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Categories: Léo’s Insights 2018-2019 Academic Year, Opinions Series
Tags: Registered Education Savings Plan, Registered Education Savings Plans, RESP, RESPs
Registered Education Savings Plans (RESPs) are…great… maybe… if everything goes according to plan. That is, if parents believe that college is the ultimate educational goal for everyone (and it isn’t) and can predict with certainly what a child will ultimately do in life (which is highly unlikely), RESPs could be a good thing.
Indeed, good accountants will advise their clients to look into RESPs, but usually as a last resort to tax saving strategies that include better instruments such as Tax Free Savings Accounts (TFSAs) and Registered Retirement Savings Plans (RRSPs) designed to reduce tax liabilities.
However, in my opinion, the best way to reduce this tax liability is to have lots of children! This is a simple strategy since having more children, besides bringing in more blessings, usually results in less taxable income!
But if you still find yourselves in need of strategies for tax planning purposes, TFSAs are your best option, then RRSPs. Both of these involve the parents’ resources without mixing the children into the formula.
RESPs, on the other hand, may help parents reduce their tax burden, but these instruments involve more than just the parents’ financial resources. They involve the children, which may not be a good thing.
If parents could clearly predict that their little children will be going to college, RESPs could be a good instrument, as not only do the parents reduce their tax burden, but should the children actually go to college, the government also contributes towards the cost of the education through this instrument, which I am sure you will agree, is a good thing!
By now, you must be asking yourself which side of this issue I reside on. Actually, it depends on which perspective that I am coming from.
Parents who have determined to escape the school system by taking the responsibility for educating their children themselves are advised to escape them completely. RESPs are entirely based on the presumption of school attendance and the normalization of the school to college system.
Therefore, my advice to true home educators is to stay clear of RESPs. They will not likely benefit you much in your tax planning and can create issues when your children reach college age.
To make sense of this last statement, I will have to refer to my other perspective, which is that of a retired public high school teacher.
I cannot tell you how many times I was approached by students in serious distress wanting to share their concerns and fears about “having” to go to college because their parents had mandated that they do so. The reason was most often because the parents’ had invested in RESPs and wanted to get the maximum out of that investment. Some of these “scenes” where anything but pretty.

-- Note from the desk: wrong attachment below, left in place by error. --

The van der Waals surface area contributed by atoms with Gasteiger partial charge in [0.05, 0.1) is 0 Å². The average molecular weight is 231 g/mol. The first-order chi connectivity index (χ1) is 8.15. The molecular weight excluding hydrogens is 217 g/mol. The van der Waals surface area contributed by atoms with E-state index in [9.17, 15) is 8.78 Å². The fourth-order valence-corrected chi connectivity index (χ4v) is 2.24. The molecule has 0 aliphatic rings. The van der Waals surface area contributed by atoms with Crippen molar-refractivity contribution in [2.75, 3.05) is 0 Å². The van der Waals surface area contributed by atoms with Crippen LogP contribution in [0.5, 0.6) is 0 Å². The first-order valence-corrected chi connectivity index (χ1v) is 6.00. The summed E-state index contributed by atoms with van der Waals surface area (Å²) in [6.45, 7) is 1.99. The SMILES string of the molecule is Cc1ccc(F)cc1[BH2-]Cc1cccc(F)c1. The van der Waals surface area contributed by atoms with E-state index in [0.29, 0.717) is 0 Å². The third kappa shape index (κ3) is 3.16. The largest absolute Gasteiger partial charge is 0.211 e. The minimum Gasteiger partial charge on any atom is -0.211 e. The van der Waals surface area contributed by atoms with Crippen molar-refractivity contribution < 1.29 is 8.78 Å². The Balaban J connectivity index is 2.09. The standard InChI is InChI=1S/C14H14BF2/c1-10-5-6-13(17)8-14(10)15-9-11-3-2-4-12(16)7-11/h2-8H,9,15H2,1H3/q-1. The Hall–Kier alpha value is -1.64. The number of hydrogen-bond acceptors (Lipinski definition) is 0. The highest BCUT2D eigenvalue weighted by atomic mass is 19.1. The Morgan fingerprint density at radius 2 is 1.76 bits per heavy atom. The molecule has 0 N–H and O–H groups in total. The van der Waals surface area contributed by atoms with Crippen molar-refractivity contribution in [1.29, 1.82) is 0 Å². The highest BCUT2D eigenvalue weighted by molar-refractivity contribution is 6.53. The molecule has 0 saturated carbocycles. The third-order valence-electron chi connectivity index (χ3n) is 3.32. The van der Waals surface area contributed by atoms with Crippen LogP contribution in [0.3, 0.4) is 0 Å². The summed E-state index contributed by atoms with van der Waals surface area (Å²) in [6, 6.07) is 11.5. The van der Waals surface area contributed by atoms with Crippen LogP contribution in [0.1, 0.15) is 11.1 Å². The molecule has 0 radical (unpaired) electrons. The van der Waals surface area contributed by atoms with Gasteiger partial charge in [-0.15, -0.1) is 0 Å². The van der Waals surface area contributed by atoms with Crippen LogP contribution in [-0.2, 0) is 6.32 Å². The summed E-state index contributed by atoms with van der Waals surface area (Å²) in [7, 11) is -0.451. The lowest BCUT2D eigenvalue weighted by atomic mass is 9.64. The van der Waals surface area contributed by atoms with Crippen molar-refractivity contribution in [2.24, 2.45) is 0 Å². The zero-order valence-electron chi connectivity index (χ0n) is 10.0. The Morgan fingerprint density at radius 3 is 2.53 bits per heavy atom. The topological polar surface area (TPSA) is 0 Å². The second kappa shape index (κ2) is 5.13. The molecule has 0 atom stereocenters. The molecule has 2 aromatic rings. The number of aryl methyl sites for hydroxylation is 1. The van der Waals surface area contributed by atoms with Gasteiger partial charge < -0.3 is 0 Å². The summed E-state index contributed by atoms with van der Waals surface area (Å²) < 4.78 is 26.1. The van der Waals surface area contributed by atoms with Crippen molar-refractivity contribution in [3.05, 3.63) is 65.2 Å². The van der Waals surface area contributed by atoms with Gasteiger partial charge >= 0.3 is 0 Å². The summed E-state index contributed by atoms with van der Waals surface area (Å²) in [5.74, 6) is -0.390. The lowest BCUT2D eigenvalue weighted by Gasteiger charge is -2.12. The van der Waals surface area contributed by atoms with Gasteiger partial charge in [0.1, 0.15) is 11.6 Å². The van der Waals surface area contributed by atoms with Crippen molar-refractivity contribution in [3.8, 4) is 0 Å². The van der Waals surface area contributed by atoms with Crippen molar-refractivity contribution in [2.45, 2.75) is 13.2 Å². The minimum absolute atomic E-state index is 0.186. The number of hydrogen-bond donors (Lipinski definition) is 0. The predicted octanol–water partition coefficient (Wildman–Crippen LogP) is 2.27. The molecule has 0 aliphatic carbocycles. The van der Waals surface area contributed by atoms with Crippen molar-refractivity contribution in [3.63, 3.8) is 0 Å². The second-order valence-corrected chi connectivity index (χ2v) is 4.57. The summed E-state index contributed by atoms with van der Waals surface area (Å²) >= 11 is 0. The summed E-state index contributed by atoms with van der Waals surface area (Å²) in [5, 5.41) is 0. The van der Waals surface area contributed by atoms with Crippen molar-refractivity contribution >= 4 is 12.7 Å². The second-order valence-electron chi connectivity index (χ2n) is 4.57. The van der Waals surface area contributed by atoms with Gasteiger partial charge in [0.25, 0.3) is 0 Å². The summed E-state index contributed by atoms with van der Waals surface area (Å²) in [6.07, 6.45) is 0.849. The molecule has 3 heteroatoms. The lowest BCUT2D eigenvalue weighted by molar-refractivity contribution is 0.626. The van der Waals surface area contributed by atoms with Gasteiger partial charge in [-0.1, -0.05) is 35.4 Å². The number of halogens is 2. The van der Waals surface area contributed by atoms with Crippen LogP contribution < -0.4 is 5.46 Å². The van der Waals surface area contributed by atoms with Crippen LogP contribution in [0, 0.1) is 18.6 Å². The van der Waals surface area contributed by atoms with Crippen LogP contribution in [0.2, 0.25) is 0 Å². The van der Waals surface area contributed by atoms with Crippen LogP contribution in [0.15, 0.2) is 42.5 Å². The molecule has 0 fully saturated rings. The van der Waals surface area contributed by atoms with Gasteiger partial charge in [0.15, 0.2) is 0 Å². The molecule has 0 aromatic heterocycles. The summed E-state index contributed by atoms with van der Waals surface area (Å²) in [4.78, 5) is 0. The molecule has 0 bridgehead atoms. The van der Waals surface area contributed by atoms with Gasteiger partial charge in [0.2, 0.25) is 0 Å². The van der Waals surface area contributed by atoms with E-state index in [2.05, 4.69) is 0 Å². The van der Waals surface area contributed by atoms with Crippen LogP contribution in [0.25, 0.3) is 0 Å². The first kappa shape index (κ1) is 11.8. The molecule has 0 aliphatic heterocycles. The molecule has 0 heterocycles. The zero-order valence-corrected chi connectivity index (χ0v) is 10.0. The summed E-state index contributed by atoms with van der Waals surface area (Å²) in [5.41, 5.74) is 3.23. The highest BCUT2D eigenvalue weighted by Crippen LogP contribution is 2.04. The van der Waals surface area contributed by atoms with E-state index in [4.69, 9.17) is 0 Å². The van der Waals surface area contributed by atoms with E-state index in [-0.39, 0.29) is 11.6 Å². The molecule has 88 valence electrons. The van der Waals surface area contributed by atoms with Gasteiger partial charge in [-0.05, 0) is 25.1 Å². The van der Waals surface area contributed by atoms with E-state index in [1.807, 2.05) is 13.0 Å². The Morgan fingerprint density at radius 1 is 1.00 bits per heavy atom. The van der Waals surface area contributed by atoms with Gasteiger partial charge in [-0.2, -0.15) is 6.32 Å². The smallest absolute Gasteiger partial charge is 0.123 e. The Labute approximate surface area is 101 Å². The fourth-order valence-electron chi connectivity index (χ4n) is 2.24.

Unfortunately this is where this tax reducing strategy differs from all the rest. It eventually involves the children.
If it so happens that the child has plans to attend college, then it could be a good thing. But if college is not what the child has in mind for his/her future, RESPs can create a major point of contention between the parent investors, who want to get the most from their investment and the student recipient who just wants to live his/her life in keeping with what interests him/her.
While parents may justify their RESP investment as an investment in the child’s future (which may indeed be the case if that child goes to a post-secondary institution) it can actually become more of a parent-benefitting tax reducing strategy than a child-benefitting instrument, if the parents place greater emphasis on maximizing the financial investment over the child’s educational desires.
One needs to understand that if the children do not advance to post-secondary institutions the parents could lose money on their investment and that is why they often push their child to attend college.
Now, if RESP contributions have been made, they are not restricted to a particular student as they can be transferred amongst children. Still, the maximum gains are made when children go to college.
If none of the children end up attending a post-secondary institution, RESPs can be collapsed back into the hands of the parents. However, if this is done, the benefit of the tax deferred growth within the RESP and the growth due to government contributions is lost.
TFSAs? Yes, absolutely and as soon as possible. RRSPs? Yes, but after TFSAs. RESPs? Your call, but understand that they may not be of great advantage if none of your children end up attending college, and understand that this could end up being a problem if maximum returns is more important than maximum familial well-being.
From my Christian perspective, I believe that God will make a way for His children. Having faith in His provision is much wiser than guessing what might happen in a future that you have no way of knowing or that does not really involve you as much as the children.
How about investing in a TFIG program? Try “Total Faith In God”! He not only knows the future of His children, but the best way to accomplish it. Now that is an investment sure to bring back good returns!
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